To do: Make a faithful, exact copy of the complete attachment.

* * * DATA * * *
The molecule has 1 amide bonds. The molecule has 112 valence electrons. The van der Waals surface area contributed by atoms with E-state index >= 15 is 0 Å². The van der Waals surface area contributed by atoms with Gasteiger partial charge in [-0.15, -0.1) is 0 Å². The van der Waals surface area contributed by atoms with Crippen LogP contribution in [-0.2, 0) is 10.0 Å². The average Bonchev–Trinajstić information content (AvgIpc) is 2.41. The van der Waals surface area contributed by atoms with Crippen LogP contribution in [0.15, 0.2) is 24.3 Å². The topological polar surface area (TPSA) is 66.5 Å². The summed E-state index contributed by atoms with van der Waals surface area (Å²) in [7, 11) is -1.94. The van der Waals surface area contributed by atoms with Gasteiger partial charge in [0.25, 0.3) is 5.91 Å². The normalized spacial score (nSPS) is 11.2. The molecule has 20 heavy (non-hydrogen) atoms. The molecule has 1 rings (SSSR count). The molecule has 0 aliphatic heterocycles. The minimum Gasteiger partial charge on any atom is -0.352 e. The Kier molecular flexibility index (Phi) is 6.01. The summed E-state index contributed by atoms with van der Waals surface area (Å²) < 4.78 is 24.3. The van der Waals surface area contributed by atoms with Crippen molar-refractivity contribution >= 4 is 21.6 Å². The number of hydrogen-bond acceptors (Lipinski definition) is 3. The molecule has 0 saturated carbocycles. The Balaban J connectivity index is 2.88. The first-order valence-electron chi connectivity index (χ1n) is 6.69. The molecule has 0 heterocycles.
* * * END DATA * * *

The molecule has 1 amide bonds. The molecule has 112 valence electrons. The van der Waals surface area contributed by atoms with E-state index >= 15 is 0 Å². The van der Waals surface area contributed by atoms with Gasteiger partial charge in [-0.15, -0.1) is 0 Å². The van der Waals surface area contributed by atoms with Crippen LogP contribution in [-0.2, 0) is 10.0 Å². The average Bonchev–Trinajstić information content (AvgIpc) is 2.41. The van der Waals surface area contributed by atoms with Crippen LogP contribution in [0.15, 0.2) is 24.3 Å². The topological polar surface area (TPSA) is 66.5 Å². The summed E-state index contributed by atoms with van der Waals surface area (Å²) in [7, 11) is -1.94. The van der Waals surface area contributed by atoms with Gasteiger partial charge in [0.25, 0.3) is 5.91 Å². The normalized spacial score (nSPS) is 11.2. The molecule has 20 heavy (non-hydrogen) atoms. The molecule has 1 rings (SSSR count). The molecule has 0 aliphatic heterocycles. The minimum Gasteiger partial charge on any atom is -0.352 e. The Kier molecular flexibility index (Phi) is 6.01. The summed E-state index contributed by atoms with van der Waals surface area (Å²) < 4.78 is 24.3. The van der Waals surface area contributed by atoms with Crippen molar-refractivity contribution >= 4 is 21.6 Å². The number of hydrogen-bond acceptors (Lipinski definition) is 3. The molecule has 0 saturated carbocycles. The Balaban J connectivity index is 2.88. The first-order valence-electron chi connectivity index (χ1n) is 6.69. The molecule has 0 heterocycles.